When the amount of people in your city shifts from 15,000 to a quarter-million during the summer, you can generally count on a busy few months for the police department.

Dino Flammia, Townsquare Media, NJ

Wildwood Mayor Ernie Troiano Jr. said the Cape May County shore resort adding 50 or so police officers to handle a potential increase in crime at the boardwalk, in the hotels and motels and on the streets.

And much of this crime, he says, is "stupid stuff," such as noise offenses and fights, many of which are fueled by alcohol.

"When people go on vacation, a lot of them leave their brains at home," Troiano told New Jersey 101.5. "We understand people are here to have a good time. We try to let them have a good time within reason, and if you step too far out of line, then you're going to get in trouble."

The city also deals with "a lot of underage drinking," he noted.

Towns and counties along New Jersey's coast are preparing for an uptick in crime that comes with droves of visitors on a daily basis.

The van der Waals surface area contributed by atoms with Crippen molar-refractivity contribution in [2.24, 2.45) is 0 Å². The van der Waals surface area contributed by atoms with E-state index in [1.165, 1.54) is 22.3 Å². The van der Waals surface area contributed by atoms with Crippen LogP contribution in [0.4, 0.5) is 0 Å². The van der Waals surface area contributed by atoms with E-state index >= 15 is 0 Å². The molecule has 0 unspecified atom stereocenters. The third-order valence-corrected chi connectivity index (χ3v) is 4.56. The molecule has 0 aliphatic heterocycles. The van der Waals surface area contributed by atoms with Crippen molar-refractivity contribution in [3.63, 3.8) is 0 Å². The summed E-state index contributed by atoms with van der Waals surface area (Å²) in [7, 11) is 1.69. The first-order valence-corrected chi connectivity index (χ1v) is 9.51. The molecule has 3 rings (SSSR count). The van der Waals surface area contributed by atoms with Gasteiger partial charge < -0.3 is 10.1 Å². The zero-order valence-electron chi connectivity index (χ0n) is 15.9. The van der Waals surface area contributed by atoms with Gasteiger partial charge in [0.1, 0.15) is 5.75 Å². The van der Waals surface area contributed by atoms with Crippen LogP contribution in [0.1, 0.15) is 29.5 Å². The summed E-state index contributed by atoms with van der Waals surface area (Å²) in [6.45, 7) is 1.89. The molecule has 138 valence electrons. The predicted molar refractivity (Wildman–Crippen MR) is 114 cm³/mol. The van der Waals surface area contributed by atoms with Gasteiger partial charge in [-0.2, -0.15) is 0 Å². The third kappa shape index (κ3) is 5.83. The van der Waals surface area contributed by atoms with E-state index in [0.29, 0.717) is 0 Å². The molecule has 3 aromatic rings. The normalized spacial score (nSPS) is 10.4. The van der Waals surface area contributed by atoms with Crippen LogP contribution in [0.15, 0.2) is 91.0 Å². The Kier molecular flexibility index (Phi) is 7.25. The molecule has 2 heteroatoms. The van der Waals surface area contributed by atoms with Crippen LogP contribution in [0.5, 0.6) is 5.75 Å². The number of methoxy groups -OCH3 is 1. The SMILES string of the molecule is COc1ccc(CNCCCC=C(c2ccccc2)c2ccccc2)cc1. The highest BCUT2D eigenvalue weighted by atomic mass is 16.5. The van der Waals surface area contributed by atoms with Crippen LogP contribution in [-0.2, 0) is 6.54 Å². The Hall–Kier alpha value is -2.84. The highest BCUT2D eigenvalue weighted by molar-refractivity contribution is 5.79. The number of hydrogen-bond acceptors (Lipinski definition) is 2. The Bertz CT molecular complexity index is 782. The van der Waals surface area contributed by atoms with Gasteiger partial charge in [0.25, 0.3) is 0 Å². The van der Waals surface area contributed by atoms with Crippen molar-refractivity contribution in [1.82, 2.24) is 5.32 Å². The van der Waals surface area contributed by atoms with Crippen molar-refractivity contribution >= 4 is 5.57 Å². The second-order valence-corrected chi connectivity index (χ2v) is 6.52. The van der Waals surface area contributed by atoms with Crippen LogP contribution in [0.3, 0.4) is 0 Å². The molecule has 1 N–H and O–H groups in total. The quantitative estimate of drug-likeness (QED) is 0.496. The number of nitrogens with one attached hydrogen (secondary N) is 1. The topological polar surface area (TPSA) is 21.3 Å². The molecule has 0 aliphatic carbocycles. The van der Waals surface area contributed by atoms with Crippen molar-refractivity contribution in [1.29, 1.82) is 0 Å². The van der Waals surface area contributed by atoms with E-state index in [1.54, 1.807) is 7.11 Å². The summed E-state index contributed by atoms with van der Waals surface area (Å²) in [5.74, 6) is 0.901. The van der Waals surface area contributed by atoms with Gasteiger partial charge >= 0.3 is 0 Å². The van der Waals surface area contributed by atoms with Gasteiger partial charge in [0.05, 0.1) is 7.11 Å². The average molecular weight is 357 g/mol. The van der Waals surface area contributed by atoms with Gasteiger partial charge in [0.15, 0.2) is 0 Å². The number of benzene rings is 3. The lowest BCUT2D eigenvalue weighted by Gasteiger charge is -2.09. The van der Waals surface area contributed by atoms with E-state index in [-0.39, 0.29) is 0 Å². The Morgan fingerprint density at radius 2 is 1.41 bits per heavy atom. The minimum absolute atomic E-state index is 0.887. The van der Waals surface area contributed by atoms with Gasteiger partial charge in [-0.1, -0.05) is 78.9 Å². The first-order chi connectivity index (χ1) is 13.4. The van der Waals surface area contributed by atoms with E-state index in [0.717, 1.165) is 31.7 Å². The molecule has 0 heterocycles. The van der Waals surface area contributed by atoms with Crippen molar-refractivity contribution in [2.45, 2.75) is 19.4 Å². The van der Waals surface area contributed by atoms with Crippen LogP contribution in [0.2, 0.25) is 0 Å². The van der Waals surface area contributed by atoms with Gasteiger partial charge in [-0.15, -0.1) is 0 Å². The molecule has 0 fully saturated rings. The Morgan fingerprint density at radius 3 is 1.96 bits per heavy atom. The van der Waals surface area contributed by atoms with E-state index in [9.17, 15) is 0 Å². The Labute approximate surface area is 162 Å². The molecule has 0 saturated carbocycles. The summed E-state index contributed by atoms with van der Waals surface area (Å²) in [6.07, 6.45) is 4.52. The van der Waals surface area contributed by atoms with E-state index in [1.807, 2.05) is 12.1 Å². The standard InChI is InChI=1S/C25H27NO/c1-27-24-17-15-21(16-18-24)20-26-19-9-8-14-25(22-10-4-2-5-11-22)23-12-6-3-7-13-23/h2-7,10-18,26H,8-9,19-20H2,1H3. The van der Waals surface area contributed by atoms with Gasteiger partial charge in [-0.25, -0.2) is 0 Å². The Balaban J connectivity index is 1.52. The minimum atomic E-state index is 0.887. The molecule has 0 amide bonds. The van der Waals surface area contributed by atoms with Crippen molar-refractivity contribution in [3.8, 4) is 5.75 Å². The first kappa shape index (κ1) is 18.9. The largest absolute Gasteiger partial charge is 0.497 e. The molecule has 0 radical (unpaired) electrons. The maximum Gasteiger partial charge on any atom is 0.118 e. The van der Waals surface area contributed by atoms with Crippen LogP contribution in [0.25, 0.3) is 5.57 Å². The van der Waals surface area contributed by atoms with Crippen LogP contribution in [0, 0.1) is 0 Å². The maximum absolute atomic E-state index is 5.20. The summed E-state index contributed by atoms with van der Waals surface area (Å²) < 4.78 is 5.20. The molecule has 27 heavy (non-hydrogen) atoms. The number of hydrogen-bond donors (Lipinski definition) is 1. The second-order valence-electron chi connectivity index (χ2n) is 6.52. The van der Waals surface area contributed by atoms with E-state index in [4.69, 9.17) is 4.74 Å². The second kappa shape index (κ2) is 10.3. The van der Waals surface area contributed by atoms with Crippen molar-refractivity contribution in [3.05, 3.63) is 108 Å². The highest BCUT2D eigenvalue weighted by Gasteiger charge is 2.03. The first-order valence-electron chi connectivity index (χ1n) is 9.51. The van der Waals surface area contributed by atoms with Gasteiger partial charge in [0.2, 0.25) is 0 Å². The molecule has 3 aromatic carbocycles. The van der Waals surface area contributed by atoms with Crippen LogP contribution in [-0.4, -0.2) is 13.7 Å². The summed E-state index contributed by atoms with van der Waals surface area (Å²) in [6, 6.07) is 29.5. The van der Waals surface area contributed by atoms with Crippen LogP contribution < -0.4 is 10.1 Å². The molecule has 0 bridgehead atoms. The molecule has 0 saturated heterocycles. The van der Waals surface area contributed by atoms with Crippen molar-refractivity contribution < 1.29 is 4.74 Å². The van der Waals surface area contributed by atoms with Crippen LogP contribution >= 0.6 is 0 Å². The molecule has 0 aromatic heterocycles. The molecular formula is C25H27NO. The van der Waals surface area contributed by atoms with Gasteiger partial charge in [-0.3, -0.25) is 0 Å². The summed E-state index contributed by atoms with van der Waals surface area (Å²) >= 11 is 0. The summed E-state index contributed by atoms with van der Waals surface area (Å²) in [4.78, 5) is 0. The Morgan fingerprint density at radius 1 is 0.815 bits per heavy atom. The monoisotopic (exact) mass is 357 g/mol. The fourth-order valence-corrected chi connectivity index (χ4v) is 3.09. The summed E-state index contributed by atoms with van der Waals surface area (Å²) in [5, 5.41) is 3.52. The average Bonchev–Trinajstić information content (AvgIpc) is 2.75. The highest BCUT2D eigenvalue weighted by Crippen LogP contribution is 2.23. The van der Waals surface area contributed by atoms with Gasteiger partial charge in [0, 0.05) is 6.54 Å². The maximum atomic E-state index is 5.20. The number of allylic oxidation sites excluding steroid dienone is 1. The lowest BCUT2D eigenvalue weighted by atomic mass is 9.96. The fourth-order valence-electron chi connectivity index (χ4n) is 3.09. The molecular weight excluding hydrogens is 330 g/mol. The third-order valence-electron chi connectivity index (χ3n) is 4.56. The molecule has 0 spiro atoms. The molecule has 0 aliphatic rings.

More than 50 seasonal officers — some armed and some unarmed — have been hired in Monmouth County's Long Branch.

Lieutenant Jeffrey Grippaldi said despite larger crowds than normal over this past Memorial Day weekend, police had "no incidents of significance to report." Perhaps the officers' bright yellow shirts are deterring would-be criminals from any regrettable decisions.

Beyond the usual noise issues and fights, Long Branch police also have to be on the lookout for car burglaries, Grippaldi said.

Pier Village boardwalk in Long Branch (Dan Zarrow, Townsquare Media NJ)

"They leave their cars open, they leave their bags in the car, and everyone's around waking," he sad. "If one guy gets in there, he's going to get into four or five cars, not just one car."

Ocean County Sheriff Michael Mastronardy said all police chiefs are familiar with their individual areas of concern during the warmer months, such as bars, restaurants and recreation spots.

"As you have more people come down, you're going to have more victims, you're going to have more conflicts," Mastronardy said.